A Minor Angevin
For my own amusement, I keep track of Longfellow sightings, especially those from modern authors; and I keep track of Sicily references too, having family there. I note, then, the following from Mary McCarthy, her late memoir How I Grew (1987):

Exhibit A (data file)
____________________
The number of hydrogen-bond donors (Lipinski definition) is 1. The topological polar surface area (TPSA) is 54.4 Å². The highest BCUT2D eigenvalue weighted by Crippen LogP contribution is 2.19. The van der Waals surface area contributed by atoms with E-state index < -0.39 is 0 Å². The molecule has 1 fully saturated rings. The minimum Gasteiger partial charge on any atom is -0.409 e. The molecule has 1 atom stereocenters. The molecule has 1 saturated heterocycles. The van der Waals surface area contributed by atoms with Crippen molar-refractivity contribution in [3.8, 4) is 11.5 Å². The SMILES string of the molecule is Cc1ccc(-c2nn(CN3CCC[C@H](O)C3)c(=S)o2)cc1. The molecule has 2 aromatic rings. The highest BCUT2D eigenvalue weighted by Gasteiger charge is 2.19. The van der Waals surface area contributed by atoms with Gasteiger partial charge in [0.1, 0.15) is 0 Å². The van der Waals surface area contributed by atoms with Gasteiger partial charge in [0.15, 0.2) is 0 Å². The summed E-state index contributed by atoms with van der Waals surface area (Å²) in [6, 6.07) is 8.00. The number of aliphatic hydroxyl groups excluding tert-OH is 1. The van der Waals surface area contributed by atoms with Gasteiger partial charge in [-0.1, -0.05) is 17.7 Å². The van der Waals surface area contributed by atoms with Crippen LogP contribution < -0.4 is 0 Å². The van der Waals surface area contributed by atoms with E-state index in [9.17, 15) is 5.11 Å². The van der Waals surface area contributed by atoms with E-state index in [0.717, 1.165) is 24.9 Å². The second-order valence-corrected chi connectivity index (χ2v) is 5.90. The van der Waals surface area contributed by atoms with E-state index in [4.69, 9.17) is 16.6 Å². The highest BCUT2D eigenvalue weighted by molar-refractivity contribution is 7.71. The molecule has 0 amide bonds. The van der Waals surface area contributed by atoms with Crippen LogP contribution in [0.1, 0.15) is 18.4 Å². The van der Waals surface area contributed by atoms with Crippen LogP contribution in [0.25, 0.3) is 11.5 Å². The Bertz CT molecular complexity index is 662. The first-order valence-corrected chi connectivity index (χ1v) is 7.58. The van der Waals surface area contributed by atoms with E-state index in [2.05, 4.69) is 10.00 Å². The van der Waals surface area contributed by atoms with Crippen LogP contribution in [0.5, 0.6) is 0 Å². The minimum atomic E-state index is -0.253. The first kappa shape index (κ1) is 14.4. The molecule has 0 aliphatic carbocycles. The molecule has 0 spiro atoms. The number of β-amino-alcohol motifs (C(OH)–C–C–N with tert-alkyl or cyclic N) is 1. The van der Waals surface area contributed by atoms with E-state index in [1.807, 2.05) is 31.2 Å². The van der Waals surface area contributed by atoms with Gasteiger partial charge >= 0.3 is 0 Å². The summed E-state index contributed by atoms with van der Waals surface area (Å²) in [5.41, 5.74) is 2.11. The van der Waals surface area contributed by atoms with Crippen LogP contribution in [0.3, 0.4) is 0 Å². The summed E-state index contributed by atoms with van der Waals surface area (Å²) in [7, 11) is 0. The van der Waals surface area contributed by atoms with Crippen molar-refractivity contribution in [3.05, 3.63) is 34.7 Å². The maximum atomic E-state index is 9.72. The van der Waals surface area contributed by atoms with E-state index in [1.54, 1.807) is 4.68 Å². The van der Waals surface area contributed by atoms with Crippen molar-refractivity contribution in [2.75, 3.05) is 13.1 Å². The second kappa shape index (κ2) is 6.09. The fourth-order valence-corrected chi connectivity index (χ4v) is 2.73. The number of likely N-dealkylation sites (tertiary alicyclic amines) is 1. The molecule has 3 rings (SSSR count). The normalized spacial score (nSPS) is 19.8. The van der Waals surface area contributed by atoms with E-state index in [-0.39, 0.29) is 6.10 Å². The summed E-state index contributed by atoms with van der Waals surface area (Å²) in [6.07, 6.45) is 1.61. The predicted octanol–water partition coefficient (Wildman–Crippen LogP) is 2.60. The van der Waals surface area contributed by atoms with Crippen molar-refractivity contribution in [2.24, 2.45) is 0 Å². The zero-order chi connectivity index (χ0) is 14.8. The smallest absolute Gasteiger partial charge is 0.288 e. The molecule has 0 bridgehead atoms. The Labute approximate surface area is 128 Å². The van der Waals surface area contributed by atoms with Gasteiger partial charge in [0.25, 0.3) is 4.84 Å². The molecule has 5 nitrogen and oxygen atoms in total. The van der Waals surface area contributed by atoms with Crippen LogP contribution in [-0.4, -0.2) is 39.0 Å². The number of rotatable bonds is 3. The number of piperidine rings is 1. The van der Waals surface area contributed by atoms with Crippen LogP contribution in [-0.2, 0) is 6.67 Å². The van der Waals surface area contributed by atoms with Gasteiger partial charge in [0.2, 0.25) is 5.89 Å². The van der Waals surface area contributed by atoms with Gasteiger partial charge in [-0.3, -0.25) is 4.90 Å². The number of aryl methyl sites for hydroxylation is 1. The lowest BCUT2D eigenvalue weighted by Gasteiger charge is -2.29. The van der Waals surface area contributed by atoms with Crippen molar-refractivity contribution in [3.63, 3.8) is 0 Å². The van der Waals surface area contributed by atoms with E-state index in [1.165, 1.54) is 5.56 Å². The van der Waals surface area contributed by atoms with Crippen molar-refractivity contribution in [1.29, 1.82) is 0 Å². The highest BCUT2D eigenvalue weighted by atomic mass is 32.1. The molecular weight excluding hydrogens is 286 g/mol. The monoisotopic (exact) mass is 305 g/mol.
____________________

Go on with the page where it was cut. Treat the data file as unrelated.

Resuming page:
I am not sure where I found Longfellow’s Tales of a Wayside Inn, containing as one chapter “The Saga of King Olaf”; I had hated “Hiawatha,” all too reminiscent of the civics of Minnehaha Park and Minnehaha Falls, but I loved those tales, and they are the main reason I know something of European history — Normans, popes, and German emperors. It was a shock, then, to discover rather recently that “Robert of Sicily, brother of Pope Urbane and Valmond, Emperor of Allemaine,” who learned the lesson of humility one Easter Sunday in Palermo, who was not an historical figure; all my life, from the age of twelve on, I had been taking him for a minor Angevin.